Although vacation rentals have been around for a long time, it has never been easier for property owners to list lodgings and for travelers to find them — and business is booming. A 2015 TripAdvisor study found that nearly 60 percent of respondents were likely to stay at a vacation rental, up considerably from the previous year.
Reasons included better prices, better amenities, more space, a more home-like experience, full kitchens, pet-friendly lodging and stunning views: all pretty solid reasons to choose any property. Whether you are in that 60 percent looking at rentals or in the 40 percent still holding out in hotel rooms, here are 15 things you might not know about vacation rentals.
Castles, churches, themed homes, cabins, lighthouses, a windmill or an igloo — all are bookable on various vacation rental sites. For examples, check out this Travel + Leisure slideshow of the strangest vacation rentals, FlipKey’s list of 10 unique vacation rentals and Airbnb’s roundup of treehouse rentals.
You can even rent the same place as your favorite celebrity.
If your rental is part of a condo association, or a converted hotel or motel, you may be able to use facilities such as gyms, pools and more. Some even offer housekeeping.
Airbnb gets most of the press, but there are countless other dedicated vacation rental sites, including HomeAway, VRBO (owned by HomeAway with similar listings), FlipKey (powered by TripAdvisor) and Tripping.com (which searches many sites all at once, a bit like a Kayak for vacation rentals). Many other sites cover rentals in certain geographical regions. See Finding a Vacation Rental for more.
In addition, vacation rentals are starting to show up on sites traditionally associated with hotels, such as Booking.com and TripAdvisor.
You don’t need to search them all, but there are enough differences that poking around more than a couple of sites is worth your time.
In my own past searches for vacation rentals, I found that using filters of any kind sometimes hid properties that were desirable, affordable and available. By applying truly zero filters (as when using the “I don’t have dates yet” option), many more properties showed up.
Subsequently I found that the owner had stipulated stays of one week or longer when they first placed the listing, but regularly relaxed that requirement.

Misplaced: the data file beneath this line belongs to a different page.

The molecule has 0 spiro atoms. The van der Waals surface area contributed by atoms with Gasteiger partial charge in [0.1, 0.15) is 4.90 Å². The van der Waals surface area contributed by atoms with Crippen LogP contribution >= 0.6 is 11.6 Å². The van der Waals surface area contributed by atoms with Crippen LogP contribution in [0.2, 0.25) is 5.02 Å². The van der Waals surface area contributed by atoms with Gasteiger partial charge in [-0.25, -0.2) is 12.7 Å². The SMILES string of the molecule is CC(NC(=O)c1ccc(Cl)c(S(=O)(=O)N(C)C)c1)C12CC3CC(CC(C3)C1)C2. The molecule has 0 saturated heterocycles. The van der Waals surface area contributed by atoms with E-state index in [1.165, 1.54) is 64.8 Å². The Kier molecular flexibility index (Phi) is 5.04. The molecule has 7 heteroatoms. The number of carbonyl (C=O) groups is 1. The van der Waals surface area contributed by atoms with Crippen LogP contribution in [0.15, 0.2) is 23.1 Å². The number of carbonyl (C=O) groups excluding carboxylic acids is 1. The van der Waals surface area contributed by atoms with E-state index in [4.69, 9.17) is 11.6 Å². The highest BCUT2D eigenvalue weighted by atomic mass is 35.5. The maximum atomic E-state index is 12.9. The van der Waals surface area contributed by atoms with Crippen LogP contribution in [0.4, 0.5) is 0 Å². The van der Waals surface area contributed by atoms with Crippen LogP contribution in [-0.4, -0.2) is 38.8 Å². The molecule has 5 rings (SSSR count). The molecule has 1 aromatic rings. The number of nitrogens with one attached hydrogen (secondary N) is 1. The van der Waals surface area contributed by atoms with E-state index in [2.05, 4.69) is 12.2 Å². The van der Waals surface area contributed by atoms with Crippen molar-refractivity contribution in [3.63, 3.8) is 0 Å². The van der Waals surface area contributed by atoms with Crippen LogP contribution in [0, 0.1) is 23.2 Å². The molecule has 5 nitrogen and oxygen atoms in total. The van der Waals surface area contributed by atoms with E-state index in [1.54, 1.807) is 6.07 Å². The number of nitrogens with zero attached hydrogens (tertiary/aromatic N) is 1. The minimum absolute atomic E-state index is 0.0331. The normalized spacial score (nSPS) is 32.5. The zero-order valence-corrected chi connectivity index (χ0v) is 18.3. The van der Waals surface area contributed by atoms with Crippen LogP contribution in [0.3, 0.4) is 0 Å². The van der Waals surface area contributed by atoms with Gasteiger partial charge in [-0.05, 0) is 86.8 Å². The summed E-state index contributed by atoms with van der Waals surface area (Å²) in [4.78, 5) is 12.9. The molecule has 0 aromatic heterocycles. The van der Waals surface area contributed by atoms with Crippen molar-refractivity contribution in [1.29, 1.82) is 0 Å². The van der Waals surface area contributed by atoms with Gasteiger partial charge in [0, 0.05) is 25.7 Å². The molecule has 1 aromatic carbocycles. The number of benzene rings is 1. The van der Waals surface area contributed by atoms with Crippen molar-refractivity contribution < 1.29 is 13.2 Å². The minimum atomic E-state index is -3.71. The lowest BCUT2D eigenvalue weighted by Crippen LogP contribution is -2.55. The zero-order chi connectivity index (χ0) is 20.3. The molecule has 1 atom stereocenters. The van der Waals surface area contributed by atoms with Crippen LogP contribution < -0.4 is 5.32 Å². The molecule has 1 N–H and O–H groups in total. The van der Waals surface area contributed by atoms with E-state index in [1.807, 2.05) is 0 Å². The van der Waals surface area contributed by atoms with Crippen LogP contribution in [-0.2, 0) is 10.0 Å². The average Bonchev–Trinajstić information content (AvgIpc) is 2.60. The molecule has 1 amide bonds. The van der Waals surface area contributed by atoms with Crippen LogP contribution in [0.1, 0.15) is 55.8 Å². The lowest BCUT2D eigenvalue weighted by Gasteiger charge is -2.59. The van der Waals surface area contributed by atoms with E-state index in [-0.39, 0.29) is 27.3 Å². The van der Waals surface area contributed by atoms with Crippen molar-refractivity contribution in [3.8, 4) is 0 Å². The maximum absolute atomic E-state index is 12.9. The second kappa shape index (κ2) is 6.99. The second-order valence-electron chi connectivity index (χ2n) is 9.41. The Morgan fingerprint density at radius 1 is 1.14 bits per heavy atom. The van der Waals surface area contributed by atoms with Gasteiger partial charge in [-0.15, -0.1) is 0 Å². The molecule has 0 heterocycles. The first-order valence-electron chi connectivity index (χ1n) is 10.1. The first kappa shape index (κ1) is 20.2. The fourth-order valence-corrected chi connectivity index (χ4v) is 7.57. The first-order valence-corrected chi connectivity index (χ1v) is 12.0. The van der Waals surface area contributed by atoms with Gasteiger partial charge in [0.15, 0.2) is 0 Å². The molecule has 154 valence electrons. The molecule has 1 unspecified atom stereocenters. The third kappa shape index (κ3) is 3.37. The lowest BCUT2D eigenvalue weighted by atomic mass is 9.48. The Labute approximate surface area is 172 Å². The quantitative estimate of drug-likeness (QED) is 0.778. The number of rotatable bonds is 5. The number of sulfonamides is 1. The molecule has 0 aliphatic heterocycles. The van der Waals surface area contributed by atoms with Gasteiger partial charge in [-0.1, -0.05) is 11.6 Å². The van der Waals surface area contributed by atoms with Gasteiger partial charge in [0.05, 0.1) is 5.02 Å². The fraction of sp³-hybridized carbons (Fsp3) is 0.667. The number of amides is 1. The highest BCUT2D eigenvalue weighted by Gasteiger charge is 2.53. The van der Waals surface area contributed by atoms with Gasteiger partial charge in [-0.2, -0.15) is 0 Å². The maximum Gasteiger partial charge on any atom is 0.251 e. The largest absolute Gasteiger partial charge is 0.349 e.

This is not a new problem; when searching airfare sites, for example, many experts recommend that you do searches for one traveler even when purchasing fares for multiple people, as the search sites may choose not to show you some fares where availability is limited.
As with the length of stay filters issue above, you might find that availability calendars and/or photos are outdated. This is because many property owners do not have the time or resources to keep listings on multiple vacation rental sites up to date. Sometimes it will work in your favor, as when a property is allowing for shorter stays than shown or the price has gone down, and sometimes against, such as when a property that appears to be available is already booked.
In my experience, the “sleeps X people” stats can be the most problematic detail in vacation rental listings. This is caused by a few factors:
A. Not all bedrooms may be real bedrooms. Sometimes vacation rental owners stuff a single bed into a walk-in closet, or put up a curtain or divider in a room, or use some other tactic to create “rooms” that anyone else would call a closet, curtained space, etc.
B. When counting sleeping spaces, some owners will count a foldout bed, or a cot that is in the kitchen, or a lumpy couch, or even a loveseat that could only hold a child.
C. You can sometimes figure out the actual number of private-ish sleeping spaces from the bedroom count, but then you are back to Point A above — oof.
Your best tactic: Ask the owner directly.